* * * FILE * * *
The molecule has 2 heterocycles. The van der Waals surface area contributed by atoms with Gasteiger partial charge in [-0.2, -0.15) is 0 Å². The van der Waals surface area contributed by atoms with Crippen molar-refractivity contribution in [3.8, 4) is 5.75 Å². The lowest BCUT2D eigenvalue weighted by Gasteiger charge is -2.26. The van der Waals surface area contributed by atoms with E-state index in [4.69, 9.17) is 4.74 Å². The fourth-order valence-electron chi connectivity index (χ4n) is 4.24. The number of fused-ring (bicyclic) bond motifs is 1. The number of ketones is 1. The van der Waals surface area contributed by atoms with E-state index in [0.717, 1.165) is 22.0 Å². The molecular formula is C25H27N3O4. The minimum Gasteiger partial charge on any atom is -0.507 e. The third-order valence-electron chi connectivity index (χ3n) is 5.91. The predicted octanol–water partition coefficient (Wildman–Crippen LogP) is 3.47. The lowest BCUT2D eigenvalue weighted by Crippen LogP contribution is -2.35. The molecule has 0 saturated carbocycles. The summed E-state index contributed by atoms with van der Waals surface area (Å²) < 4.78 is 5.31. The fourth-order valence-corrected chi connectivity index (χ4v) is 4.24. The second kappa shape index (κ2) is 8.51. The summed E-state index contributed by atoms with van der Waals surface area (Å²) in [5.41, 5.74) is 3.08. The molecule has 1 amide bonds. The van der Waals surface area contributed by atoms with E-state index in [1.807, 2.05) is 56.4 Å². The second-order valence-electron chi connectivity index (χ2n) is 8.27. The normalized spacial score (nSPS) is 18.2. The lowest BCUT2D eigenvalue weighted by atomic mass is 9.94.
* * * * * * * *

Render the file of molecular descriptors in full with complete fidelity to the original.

The molecule has 2 heterocycles. The van der Waals surface area contributed by atoms with Gasteiger partial charge in [-0.2, -0.15) is 0 Å². The van der Waals surface area contributed by atoms with Crippen molar-refractivity contribution in [3.8, 4) is 5.75 Å². The lowest BCUT2D eigenvalue weighted by Gasteiger charge is -2.26. The van der Waals surface area contributed by atoms with E-state index in [4.69, 9.17) is 4.74 Å². The fourth-order valence-electron chi connectivity index (χ4n) is 4.24. The number of fused-ring (bicyclic) bond motifs is 1. The number of ketones is 1. The van der Waals surface area contributed by atoms with E-state index in [0.717, 1.165) is 22.0 Å². The molecular formula is C25H27N3O4. The minimum Gasteiger partial charge on any atom is -0.507 e. The third-order valence-electron chi connectivity index (χ3n) is 5.91. The predicted octanol–water partition coefficient (Wildman–Crippen LogP) is 3.47. The lowest BCUT2D eigenvalue weighted by Crippen LogP contribution is -2.35. The molecule has 0 saturated carbocycles. The summed E-state index contributed by atoms with van der Waals surface area (Å²) < 4.78 is 5.31. The fourth-order valence-corrected chi connectivity index (χ4v) is 4.24. The second kappa shape index (κ2) is 8.51. The summed E-state index contributed by atoms with van der Waals surface area (Å²) in [5.41, 5.74) is 3.08. The molecule has 1 amide bonds. The van der Waals surface area contributed by atoms with E-state index in [1.807, 2.05) is 56.4 Å². The second-order valence-electron chi connectivity index (χ2n) is 8.27. The normalized spacial score (nSPS) is 18.2. The lowest BCUT2D eigenvalue weighted by atomic mass is 9.94.